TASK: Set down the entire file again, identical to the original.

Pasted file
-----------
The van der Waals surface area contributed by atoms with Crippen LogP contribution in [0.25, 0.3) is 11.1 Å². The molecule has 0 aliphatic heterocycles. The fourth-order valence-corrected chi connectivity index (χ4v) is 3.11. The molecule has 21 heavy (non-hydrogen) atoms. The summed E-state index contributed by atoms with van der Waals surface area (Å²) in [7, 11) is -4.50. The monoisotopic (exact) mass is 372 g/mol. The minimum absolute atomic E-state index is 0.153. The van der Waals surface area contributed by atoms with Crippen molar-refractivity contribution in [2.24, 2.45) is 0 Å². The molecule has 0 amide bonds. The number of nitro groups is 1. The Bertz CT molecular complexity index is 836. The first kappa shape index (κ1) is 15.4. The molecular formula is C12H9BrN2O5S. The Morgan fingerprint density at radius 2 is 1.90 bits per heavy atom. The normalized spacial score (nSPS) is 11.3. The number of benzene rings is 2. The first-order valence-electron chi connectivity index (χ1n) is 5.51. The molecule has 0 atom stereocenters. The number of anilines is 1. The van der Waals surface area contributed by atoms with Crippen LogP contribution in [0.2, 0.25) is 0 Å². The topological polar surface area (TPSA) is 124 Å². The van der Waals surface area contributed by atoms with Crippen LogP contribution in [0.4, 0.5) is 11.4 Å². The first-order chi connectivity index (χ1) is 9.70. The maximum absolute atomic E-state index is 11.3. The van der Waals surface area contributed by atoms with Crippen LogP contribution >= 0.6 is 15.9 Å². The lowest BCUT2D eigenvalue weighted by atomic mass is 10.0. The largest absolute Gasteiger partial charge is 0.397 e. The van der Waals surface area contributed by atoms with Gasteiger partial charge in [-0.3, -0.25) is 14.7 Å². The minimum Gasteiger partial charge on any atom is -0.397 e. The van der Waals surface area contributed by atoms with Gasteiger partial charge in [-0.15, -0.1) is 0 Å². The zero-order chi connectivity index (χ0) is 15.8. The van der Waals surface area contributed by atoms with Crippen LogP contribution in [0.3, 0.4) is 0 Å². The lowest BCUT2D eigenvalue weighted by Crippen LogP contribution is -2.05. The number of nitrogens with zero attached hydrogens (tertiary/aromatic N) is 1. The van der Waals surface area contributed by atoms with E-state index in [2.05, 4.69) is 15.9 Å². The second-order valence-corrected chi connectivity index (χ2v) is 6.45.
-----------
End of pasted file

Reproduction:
The van der Waals surface area contributed by atoms with Crippen LogP contribution in [0.25, 0.3) is 11.1 Å². The molecule has 0 aliphatic heterocycles. The fourth-order valence-corrected chi connectivity index (χ4v) is 3.11. The molecule has 21 heavy (non-hydrogen) atoms. The summed E-state index contributed by atoms with van der Waals surface area (Å²) in [7, 11) is -4.50. The monoisotopic (exact) mass is 372 g/mol. The minimum absolute atomic E-state index is 0.153. The van der Waals surface area contributed by atoms with Crippen molar-refractivity contribution in [2.24, 2.45) is 0 Å². The molecule has 0 amide bonds. The number of nitro groups is 1. The Bertz CT molecular complexity index is 836. The first kappa shape index (κ1) is 15.4. The molecular formula is C12H9BrN2O5S. The Morgan fingerprint density at radius 2 is 1.90 bits per heavy atom. The normalized spacial score (nSPS) is 11.3. The number of benzene rings is 2. The first-order valence-electron chi connectivity index (χ1n) is 5.51. The molecule has 0 atom stereocenters. The number of anilines is 1. The van der Waals surface area contributed by atoms with Crippen LogP contribution in [0.2, 0.25) is 0 Å². The topological polar surface area (TPSA) is 124 Å². The van der Waals surface area contributed by atoms with Crippen LogP contribution in [0.4, 0.5) is 11.4 Å². The first-order chi connectivity index (χ1) is 9.70. The maximum absolute atomic E-state index is 11.3. The van der Waals surface area contributed by atoms with Crippen LogP contribution >= 0.6 is 15.9 Å². The lowest BCUT2D eigenvalue weighted by atomic mass is 10.0. The largest absolute Gasteiger partial charge is 0.397 e. The van der Waals surface area contributed by atoms with Gasteiger partial charge in [-0.3, -0.25) is 14.7 Å². The minimum Gasteiger partial charge on any atom is -0.397 e. The van der Waals surface area contributed by atoms with Gasteiger partial charge in [-0.15, -0.1) is 0 Å². The zero-order chi connectivity index (χ0) is 15.8. The van der Waals surface area contributed by atoms with Crippen LogP contribution in [0.3, 0.4) is 0 Å². The lowest BCUT2D eigenvalue weighted by Crippen LogP contribution is -2.05. The number of nitrogens with zero attached hydrogens (tertiary/aromatic N) is 1. The van der Waals surface area contributed by atoms with E-state index in [2.05, 4.69) is 15.9 Å². The second-order valence-corrected chi connectivity index (χ2v) is 6.45.